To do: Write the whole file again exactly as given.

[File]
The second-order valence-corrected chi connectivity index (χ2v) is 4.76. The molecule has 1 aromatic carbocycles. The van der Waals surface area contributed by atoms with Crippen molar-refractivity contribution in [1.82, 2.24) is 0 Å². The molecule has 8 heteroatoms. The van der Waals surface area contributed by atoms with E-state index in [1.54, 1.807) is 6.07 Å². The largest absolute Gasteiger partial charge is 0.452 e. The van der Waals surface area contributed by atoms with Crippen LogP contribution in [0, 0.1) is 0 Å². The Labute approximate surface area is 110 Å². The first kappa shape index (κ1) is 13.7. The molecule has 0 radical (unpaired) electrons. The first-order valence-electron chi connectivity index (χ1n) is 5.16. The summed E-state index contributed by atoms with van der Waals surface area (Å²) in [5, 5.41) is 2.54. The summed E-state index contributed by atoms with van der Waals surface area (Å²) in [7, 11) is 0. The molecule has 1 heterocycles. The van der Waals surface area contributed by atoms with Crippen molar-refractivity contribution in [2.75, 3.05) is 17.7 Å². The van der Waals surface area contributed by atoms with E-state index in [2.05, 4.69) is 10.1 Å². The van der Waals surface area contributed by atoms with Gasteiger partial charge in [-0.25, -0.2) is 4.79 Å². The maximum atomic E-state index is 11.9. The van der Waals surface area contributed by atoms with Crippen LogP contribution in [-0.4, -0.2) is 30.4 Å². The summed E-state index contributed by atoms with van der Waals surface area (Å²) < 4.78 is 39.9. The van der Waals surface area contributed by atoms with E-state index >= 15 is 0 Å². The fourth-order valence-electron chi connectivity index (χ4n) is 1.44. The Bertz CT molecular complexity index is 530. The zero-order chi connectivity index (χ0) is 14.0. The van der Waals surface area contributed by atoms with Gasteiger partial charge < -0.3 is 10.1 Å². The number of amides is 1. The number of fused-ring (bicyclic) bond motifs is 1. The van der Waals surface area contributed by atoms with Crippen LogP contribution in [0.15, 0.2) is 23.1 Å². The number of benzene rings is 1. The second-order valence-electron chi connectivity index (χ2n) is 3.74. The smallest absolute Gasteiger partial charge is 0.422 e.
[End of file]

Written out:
The second-order valence-corrected chi connectivity index (χ2v) is 4.76. The molecule has 1 aromatic carbocycles. The van der Waals surface area contributed by atoms with Crippen molar-refractivity contribution in [1.82, 2.24) is 0 Å². The molecule has 8 heteroatoms. The van der Waals surface area contributed by atoms with E-state index in [1.54, 1.807) is 6.07 Å². The largest absolute Gasteiger partial charge is 0.452 e. The van der Waals surface area contributed by atoms with Crippen LogP contribution in [0, 0.1) is 0 Å². The Labute approximate surface area is 110 Å². The first kappa shape index (κ1) is 13.7. The molecule has 0 radical (unpaired) electrons. The first-order valence-electron chi connectivity index (χ1n) is 5.16. The summed E-state index contributed by atoms with van der Waals surface area (Å²) in [5, 5.41) is 2.54. The summed E-state index contributed by atoms with van der Waals surface area (Å²) in [7, 11) is 0. The molecule has 1 heterocycles. The van der Waals surface area contributed by atoms with Crippen molar-refractivity contribution in [2.75, 3.05) is 17.7 Å². The van der Waals surface area contributed by atoms with E-state index in [2.05, 4.69) is 10.1 Å². The van der Waals surface area contributed by atoms with Gasteiger partial charge in [-0.25, -0.2) is 4.79 Å². The maximum atomic E-state index is 11.9. The van der Waals surface area contributed by atoms with Crippen LogP contribution in [-0.4, -0.2) is 30.4 Å². The summed E-state index contributed by atoms with van der Waals surface area (Å²) < 4.78 is 39.9. The van der Waals surface area contributed by atoms with E-state index >= 15 is 0 Å². The fourth-order valence-electron chi connectivity index (χ4n) is 1.44. The Bertz CT molecular complexity index is 530. The zero-order chi connectivity index (χ0) is 14.0. The van der Waals surface area contributed by atoms with Gasteiger partial charge < -0.3 is 10.1 Å². The number of amides is 1. The number of fused-ring (bicyclic) bond motifs is 1. The van der Waals surface area contributed by atoms with Crippen LogP contribution in [0.15, 0.2) is 23.1 Å². The number of benzene rings is 1. The second-order valence-electron chi connectivity index (χ2n) is 3.74. The smallest absolute Gasteiger partial charge is 0.422 e.